20,000 DACA Teachers at Risk — and Your Kids Could Feel the Fallout, Too

"Growing up in metro Atlanta, Yehimi Adriana Cambrón Álvarez could see Cross Keys High School from her bedroom window," USA Today reports. "Born in Morelia, in Mexico's central Michoacán state, a place especially hard-hit by the country's drug war, she was brought to De Kalb County, Ga., as a child. Cambrón grew up as an undocumented immigrant, one of an estimated 11.3 million. She graduated from Cross Keys and earned a studio art degree in 2014. She's now deep into her third year teaching art at her alma mater."

"'This has kind of been my dream, to come back and teach here,' Cambrón said on Tuesday as she prepped for classes. 'This is a community that I grew up in — this is where I call home.'

Her well-laid plans could soon collapse: Last month, the Trump administration began winding down Deferred Action for Childhood Arrivals (DACA), the 2012 Obama administration program designed to protect undocumented immigrants brought here as children.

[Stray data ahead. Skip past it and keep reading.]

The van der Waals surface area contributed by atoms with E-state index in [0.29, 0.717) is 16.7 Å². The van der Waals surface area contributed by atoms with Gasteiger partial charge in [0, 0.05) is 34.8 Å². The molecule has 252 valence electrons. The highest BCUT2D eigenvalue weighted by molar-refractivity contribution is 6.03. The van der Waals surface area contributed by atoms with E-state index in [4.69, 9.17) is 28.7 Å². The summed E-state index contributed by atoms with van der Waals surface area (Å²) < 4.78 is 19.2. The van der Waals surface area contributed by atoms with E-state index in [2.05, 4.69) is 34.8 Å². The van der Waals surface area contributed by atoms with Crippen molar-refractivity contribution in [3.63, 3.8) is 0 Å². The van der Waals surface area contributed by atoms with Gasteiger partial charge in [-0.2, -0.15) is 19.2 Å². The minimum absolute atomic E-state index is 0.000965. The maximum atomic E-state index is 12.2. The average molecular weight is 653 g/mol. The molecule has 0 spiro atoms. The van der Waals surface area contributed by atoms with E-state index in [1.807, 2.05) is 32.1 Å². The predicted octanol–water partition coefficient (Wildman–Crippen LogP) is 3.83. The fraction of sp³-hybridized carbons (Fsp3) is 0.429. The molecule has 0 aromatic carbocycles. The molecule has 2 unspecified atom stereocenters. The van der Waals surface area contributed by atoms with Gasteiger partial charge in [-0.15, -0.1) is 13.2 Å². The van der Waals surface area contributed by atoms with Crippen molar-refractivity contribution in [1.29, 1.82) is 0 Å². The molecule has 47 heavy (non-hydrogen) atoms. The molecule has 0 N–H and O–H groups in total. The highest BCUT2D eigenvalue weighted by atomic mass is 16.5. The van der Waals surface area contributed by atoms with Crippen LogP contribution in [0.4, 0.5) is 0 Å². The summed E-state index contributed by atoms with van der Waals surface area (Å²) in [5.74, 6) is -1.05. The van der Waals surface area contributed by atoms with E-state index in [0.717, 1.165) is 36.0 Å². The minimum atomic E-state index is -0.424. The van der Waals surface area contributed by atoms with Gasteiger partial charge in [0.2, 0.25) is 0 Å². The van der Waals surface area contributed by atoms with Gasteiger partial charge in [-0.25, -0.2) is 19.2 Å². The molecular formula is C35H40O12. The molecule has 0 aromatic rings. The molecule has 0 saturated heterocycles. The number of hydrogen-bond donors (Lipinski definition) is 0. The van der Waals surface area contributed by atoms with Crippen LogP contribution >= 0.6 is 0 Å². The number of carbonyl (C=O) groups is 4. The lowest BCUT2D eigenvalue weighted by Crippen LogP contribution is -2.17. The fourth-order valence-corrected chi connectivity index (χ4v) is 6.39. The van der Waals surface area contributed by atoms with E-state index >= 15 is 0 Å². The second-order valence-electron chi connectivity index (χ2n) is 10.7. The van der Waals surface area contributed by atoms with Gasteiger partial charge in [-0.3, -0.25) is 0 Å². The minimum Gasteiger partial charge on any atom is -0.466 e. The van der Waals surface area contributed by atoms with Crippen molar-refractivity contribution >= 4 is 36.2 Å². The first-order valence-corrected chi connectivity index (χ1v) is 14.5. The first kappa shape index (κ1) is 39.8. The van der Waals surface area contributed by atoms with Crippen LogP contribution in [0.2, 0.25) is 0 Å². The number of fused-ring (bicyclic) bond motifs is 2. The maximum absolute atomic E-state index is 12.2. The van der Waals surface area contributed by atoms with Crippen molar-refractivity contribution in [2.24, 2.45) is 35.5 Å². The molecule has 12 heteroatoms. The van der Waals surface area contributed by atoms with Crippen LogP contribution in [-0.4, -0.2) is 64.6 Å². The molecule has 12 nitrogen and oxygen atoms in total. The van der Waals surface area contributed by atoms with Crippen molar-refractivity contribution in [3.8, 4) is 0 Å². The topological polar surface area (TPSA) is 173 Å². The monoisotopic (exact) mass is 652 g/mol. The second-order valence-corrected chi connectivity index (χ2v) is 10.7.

If lawmakers can’t fix DACA, Cambrón and thousands of teachers like her could face deportation when their work permits expire — in her case, that happens in February 2018.

Her students, she said, are 'very aware of what’s happening' with the program. 'It’s very real for them.'

Cambrón added: 'They’re just in shock that I could be taken away from the classroom like that.'

Nationwide, an estimated 20,000 DACA-eligible teachers — many of them possessing key Spanish-language skills that are in high demand — could be plucked from the classroom if the program is phased out.

Losing that many teachers would have a huge impact on kids, said Viridiana Carrizales of Teach For America, the elite teacher-preparation program that has begun advocating for the program. 'We cannot afford to lose so many teachers and impact so many students,' she said. 'Every time a student loses a teacher, that is a disruption in the student’s learning.'

Recent findings by the Economic Policy Institute, a D.C.-based think tank backed by labor unions, suggest that public schools are already in a teacher shortage bind: An Oct. 6 report found that given rising student populations, public schools are short by about 327,000 educators."

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Publication Date: 10/13/2017

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